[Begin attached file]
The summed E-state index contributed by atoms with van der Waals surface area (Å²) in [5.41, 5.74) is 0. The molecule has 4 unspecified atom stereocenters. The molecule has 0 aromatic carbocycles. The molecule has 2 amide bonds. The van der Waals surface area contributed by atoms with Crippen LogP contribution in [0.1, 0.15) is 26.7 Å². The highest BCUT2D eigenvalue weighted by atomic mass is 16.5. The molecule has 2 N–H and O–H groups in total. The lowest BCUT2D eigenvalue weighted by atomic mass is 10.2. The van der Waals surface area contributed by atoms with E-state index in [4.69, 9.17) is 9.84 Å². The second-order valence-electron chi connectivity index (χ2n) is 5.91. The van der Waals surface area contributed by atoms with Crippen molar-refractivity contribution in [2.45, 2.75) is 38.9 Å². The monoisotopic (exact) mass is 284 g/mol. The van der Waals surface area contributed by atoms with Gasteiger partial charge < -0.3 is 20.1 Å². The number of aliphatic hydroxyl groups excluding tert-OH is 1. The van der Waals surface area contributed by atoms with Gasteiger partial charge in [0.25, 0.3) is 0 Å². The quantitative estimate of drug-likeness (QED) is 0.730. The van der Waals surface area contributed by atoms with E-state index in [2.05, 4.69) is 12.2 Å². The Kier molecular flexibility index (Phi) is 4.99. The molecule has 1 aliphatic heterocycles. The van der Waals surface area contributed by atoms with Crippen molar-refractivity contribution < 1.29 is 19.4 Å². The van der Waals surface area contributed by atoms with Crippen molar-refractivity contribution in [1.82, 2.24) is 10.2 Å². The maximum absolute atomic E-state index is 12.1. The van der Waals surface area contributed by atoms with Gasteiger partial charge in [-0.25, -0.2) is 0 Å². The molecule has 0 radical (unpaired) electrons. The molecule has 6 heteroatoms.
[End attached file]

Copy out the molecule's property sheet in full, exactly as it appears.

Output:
The summed E-state index contributed by atoms with van der Waals surface area (Å²) in [5.41, 5.74) is 0. The molecule has 4 unspecified atom stereocenters. The molecule has 0 aromatic carbocycles. The molecule has 2 amide bonds. The van der Waals surface area contributed by atoms with Crippen LogP contribution in [0.1, 0.15) is 26.7 Å². The highest BCUT2D eigenvalue weighted by atomic mass is 16.5. The molecule has 2 N–H and O–H groups in total. The lowest BCUT2D eigenvalue weighted by atomic mass is 10.2. The van der Waals surface area contributed by atoms with E-state index in [4.69, 9.17) is 9.84 Å². The second-order valence-electron chi connectivity index (χ2n) is 5.91. The van der Waals surface area contributed by atoms with Crippen molar-refractivity contribution in [2.45, 2.75) is 38.9 Å². The monoisotopic (exact) mass is 284 g/mol. The van der Waals surface area contributed by atoms with Gasteiger partial charge < -0.3 is 20.1 Å². The number of aliphatic hydroxyl groups excluding tert-OH is 1. The van der Waals surface area contributed by atoms with Gasteiger partial charge in [0.25, 0.3) is 0 Å². The quantitative estimate of drug-likeness (QED) is 0.730. The van der Waals surface area contributed by atoms with E-state index in [2.05, 4.69) is 12.2 Å². The Kier molecular flexibility index (Phi) is 4.99. The molecule has 1 aliphatic heterocycles. The van der Waals surface area contributed by atoms with Crippen molar-refractivity contribution < 1.29 is 19.4 Å². The van der Waals surface area contributed by atoms with Crippen molar-refractivity contribution in [1.82, 2.24) is 10.2 Å². The maximum absolute atomic E-state index is 12.1. The van der Waals surface area contributed by atoms with Gasteiger partial charge in [-0.25, -0.2) is 0 Å². The molecule has 0 radical (unpaired) electrons. The molecule has 6 heteroatoms.